History and Joint Schools
Why Somerville for your History degree?
A historical tradition
Although founded in 1879, Somerville is already steeped in history and has helped to shape it. Many of our alumni have become major figures in 20th-century Britain and the world beyond – Margaret Thatcher, Indira Gandhi, Vera Brittain and Shirley Williams. Our college library contains the papers of John Stuart Mill and a rare first edition of Charles Darwin’s On the Origin of Species, with a dedication to the Scottish scientist Mary Somerville, for whom the college is named.
On the walls of the college dining hall, you will not see portraits of medieval bishops and benefactors, but images of Victorian and Edwardian women who were instrumental in opening Oxford up to a wider body of students, not only women but also those beyond the Anglican Church. Somerville was founded to be an iconoclastic place of learning, and that mindset fits very well with the discipline of History itself – in which everything is open to challenge and questioning.
A community of historians today
Somerville has one of the largest and most vibrant communities of historians in Oxford. We currently have three Tutorial Fellows, and a number of graduate students studying for higher (often research) degrees in History. We admit 12-14 undergraduates a year, who study History or one of the large range of joint History degrees we offer: History and English, History and Economics, History and Modern Languages, Ancient and Modern History.
This critical mass of historians – spanning from freshers to professional scholars with decades of research experience – enables us to talk and think creatively in college about the past, and not just in tutorials. The Somerville History Society offers social events and speaker evenings (recent guests have included Professor Diarmaid MacCulloch), and the tutors organise an annual History Dinner in Hilary term.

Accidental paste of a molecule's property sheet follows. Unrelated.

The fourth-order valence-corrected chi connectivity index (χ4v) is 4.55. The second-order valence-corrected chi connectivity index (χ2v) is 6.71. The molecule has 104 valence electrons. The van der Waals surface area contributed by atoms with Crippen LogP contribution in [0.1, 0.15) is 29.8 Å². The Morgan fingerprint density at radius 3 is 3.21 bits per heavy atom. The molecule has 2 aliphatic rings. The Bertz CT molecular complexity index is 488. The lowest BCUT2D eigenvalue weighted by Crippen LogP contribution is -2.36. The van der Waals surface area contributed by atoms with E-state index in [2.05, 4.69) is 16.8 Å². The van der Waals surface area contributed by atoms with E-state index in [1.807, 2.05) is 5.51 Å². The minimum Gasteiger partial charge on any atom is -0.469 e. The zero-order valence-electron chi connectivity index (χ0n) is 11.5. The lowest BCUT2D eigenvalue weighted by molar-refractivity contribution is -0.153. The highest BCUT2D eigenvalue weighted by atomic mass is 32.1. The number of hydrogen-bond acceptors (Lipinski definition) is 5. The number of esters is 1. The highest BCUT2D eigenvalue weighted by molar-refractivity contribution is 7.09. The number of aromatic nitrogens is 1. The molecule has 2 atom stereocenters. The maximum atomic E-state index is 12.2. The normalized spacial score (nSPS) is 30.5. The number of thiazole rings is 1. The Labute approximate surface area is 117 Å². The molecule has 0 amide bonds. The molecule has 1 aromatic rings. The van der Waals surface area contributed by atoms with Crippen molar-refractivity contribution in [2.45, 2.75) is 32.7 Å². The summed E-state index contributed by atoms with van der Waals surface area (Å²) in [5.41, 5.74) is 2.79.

Resources for Historians
- Library. The College library has an exceptionally well-stocked history section, one of the best of any Oxford college… it takes up most of the first floor of the building.
- Funds: Somerville has two special funds aimed primarily at History students, to fund travel related to study (Loach Fund) and self-development, especially with an eye to equipping oneself to make a social or public contribution in a subsequent career (Hughes-Alcuin Fund).
- Language Training:We think foreign languages are a crucial tool for historians, because they open up whole new worlds of sources and literature. The College therefore funds lessons in foreign languages, where they relate to your degree (plus we have the University Language Centre on our doorstep).
- A Commitment to Excellent Teaching:In our teaching, the Somerville tutors place real emphasis on helping students to write well, and develop all the intellectual and study skills they need to be effective historians. We are always thinking about how to be better teachers, and have an on-going dialogue with students about how they learn. We think of ourselves as a teaching team, not as a cluster of individual tutors working in the same college.
History Tutors’ Blogs
Somerville Historian is a blog by Natalia Nowakowska, about the experience of writing and teaching history at Oxford.
History Monograph is a blog in which you can follow Natalia’s progess during her year of research leave, as she writes a book on the Reformation in Poland.